The Jag wagon

The Courier-Mail - Motoring - - Prestige -

alu­minium. But de­spite the wide­spread use of a me­tal renowned for be­ing lighter than steel, the var­i­ous mod­els aren’t es­pe­cially light.

For the F-Pace’s in­tro­duc­tion to in­ter­na­tional me­dia, Jaguar chose Mon­tene­gro. This small Balkan coun­try, part of what used to be Yu­goslavia, has spec­tac­u­lar tra­verses by roads that range from awe­some to aw­ful. Some are so poorly main­tained they make an Aus­tralian feel right at home.

Han­dling and ride com­fort — at least in the high-end six­cylin­der mod­els Jaguar brought to Mon­tene­gro — are clearly a cut above class av­er­age.

The F-Pace has su­perb steer­ing and strong brakes. Its sus­pen­sion deals very well with bumps and bends alike.

En­gine op­tions are a 2.0litre turbo diesel four (132kW), 3.0-litre turbo diesel V6 (221kW) and high-tuned ver­sions of the com­pany’s su­per­charged 3.0-litre petrol V6 (250kW and 280kW).

All are teamed with an eight-speed au­to­matic and all­wheel-drive (there will be reardrive F-Paces in some other mar­kets). Most Aus­tralian buy­ers will choose the diesel.

Carsguide sam­pled the V6 turbo diesel and the high-power su­per­charged petrol V6.

Both are pow­er­ful, smooth and sat­is­fy­ing to drive. Both made over­tak­ing slow-mov­ing Mon­tene­grins — which is most of them — very easy.

The in­te­rior is spa­cious, with a roomier rear seat than its com­peti­tors. The large 650L cargo com­part­ment is also class-lead­ing, Jaguar claims. Up­front, the F-Pace’s high and wide cen­tre con­sole helps cre­ate a snug, car-like am­bi­ence, per­haps too snug for those with long legs.

The F-Pace’s pre­mium in­fo­tain­ment sys­tem fea­tures a wide 10.2-inch touch­screen, thought­not all of its tricks — such as Google Earth route dis­play when us­ing sat­nav and the mo­bile Wi-Fi hotspot — will work in Aus­tralia at the time of launch.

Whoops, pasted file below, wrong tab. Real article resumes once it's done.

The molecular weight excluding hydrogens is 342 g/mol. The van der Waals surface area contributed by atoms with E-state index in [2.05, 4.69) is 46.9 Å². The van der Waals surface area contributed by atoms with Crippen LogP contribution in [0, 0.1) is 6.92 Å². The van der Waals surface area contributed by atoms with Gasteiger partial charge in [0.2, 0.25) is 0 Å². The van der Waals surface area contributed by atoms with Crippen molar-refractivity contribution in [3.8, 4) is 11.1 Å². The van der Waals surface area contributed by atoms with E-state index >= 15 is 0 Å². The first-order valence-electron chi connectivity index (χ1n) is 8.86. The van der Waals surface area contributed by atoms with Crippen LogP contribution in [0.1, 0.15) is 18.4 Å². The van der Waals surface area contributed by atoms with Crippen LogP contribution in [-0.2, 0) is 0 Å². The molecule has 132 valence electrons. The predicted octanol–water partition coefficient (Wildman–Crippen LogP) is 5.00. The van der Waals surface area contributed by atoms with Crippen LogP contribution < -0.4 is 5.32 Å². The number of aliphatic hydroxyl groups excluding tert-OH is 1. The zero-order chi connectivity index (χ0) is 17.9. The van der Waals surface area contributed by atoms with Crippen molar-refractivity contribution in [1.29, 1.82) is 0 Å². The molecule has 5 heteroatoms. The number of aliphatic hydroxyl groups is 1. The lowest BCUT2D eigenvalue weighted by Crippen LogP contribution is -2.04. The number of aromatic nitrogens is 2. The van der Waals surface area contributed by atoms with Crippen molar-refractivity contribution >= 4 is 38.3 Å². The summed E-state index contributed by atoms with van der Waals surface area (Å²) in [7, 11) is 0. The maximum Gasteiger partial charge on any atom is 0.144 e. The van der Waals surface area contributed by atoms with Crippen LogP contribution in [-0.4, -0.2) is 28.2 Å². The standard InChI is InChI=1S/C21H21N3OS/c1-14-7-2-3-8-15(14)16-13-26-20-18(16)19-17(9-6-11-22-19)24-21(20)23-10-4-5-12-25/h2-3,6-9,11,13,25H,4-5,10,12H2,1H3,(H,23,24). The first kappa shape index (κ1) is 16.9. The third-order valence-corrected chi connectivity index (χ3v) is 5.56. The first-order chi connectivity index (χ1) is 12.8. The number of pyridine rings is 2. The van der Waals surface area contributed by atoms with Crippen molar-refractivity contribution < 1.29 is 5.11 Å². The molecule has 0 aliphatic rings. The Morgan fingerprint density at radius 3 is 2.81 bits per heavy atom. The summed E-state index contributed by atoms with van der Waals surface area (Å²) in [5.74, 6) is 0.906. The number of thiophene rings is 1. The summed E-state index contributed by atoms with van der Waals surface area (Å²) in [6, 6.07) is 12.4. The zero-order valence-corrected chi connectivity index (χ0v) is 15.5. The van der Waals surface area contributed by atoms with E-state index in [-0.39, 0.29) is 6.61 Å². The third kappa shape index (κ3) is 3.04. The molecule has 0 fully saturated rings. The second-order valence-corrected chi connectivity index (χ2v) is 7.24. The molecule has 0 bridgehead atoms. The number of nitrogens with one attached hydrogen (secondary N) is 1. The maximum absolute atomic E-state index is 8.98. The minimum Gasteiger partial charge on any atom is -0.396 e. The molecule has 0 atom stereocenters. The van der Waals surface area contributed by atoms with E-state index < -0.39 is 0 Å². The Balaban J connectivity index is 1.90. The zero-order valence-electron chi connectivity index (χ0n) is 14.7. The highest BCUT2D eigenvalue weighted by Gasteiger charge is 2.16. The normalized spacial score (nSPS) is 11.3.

The in­stru­ment panel uses the same ba­sic tiered lay­out as seen in Jaguar’s sedans. If the F-Pace has a weak­ness rel­a­tive to the com­pe­ti­tion, it’s that de­sign and qual­ity in this area aren’t a match for the Ger­mans.

But there’s noth­ing im­por­tant miss­ing from the F-Pace’s list of stan­dard safety equip­ment. It’s the first Jaguar to in­clude pedes­trian de­tec­tion in its au­ton­o­mous emer­gency brak­ing tech. The F-Pace will slam on its brakes for peo­ple as well as parked cars when there’s the dan­ger of a col­li­sion.

Pric­ing is fairly com­pet­i­tive. The cheap­est F-Pace will be the $74,340 four-cylin­der turbo diesel 20d in ba­sic Pres­tige equip­ment grade. Prices rise from this point through the more pow­er­ful en­gine op­tions and the more highly equipped R-Sport, Port­fo­lio and S grades, top­ping out with the $103,420 S, pack­ing the 280kW su­per­charged V6.

Tem­po­rar­ily, how­ever, the most ex­pen­sive F-Pace mod­els will be the First Edi­tion ver­sions. Jaguar will pro­duce only 2000 ex­am­ples, fit­ted with ev­ery op­tion in the book, plus spe­cial 22-inch wheels and in a choice of two cus­tom paint colours (in­clud­ing the Cae­sium Blue seen in the pho­to­graphs).

They will sell on a first­come, first-served ba­sis. Aus­tralian prices will be $117,210 for a First Edi­tion with the 3.0-litre V6 turbo diesel and $120,700 with the su­per­charged V6.

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